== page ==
Today we hiked a small portion of the Pacific Crest Trail  from Cascade Locks to Dry Creek Falls. The PCT is a 2650 mile hiking trail from Mexico to Canada, passing through California, Oregon, and Washington.  We have seen quite a few hikers in the town of Cascade Locks since the trail passes through and it is a place to get a shower  and restock. The post office even has a log book for hikers to leave messages to friends or just share their thoughts. We only went 2.3 miles to the falls, but we probably added another half mile by taking a wrong turn and getting lost. One would think a trail like this would be well marked, but a major turn-off had no signs, and of course with a 50-50 chance, we went the wrong way. It was a beautiful trail, though, and the hiking guide said the falls were one of the least visited in the Gorge.  We guessed that is because we aren’t the only ones who take the wrong trail but never realize it and then are too tired to go back and find the falls.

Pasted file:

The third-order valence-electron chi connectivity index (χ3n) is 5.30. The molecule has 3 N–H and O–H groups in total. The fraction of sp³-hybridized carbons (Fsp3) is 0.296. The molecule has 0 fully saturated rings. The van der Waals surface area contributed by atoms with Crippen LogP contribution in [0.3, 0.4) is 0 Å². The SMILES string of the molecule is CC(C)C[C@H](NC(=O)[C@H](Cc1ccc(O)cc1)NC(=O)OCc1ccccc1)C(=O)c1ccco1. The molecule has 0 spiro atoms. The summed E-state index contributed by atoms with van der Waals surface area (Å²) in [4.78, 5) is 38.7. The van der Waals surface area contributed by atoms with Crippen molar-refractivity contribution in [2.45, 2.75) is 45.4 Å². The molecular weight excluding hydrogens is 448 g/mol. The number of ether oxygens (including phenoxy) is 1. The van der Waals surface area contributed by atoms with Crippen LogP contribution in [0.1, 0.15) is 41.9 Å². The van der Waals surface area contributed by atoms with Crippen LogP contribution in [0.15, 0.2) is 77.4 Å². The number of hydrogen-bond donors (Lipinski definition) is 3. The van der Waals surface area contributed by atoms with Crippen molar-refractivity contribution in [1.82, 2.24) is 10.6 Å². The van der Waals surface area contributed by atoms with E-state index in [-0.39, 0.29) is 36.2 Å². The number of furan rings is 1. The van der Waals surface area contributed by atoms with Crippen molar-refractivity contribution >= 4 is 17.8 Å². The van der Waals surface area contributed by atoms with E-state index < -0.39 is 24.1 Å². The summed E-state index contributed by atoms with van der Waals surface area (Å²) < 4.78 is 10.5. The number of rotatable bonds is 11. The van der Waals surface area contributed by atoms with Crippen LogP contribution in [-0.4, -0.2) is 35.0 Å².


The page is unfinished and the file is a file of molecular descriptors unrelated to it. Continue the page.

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The apparatus in the foreground is the remains of a dam. Apparently Dry Creek used to provide water to the town of Cascade Locks many years ago.P9210038

There was a huge pool at the bottom of the falls, and on hot days I’m sure hikers cool off in the  icy water. P9210043

And just a quick update on the water pump. Jim called ShurFlo today to get a tracking number for the new pump he thought they were sending. Turns out the woman he spoke with was not going to ship another until we sent the defective one back, which was not what Jim understood.  And the one she was supposed to ship is on back order anyway, so  the guy he talked with today is sending us a new model with lower flow that is supposed to be more reliable. And the saga continues….

Sunday, September 20, 2009

More Water Pump Woes and Hard Labor

A few days ago, Shurflo Extreme Series 5.7 pump #3 failed. This time it just stopped pumping water completely, no leaking or surging pressure.  Of course it had to happen with Jim in the shower, just after I had taken one with no problem. Before he replaced it with our new spare, Jim decided to call Shurflo. The woman he spoke with made a suggestion that maybe the 5.7 was too much pump for the needs of  our rig, so she is sending us a replacement 4.0 pump. It doesn’t put out quite as much water pressure, so we will see how this one works. If we get adequate pressure to take showers, and it lasts longer than a few weeks, we’ll be satisfied.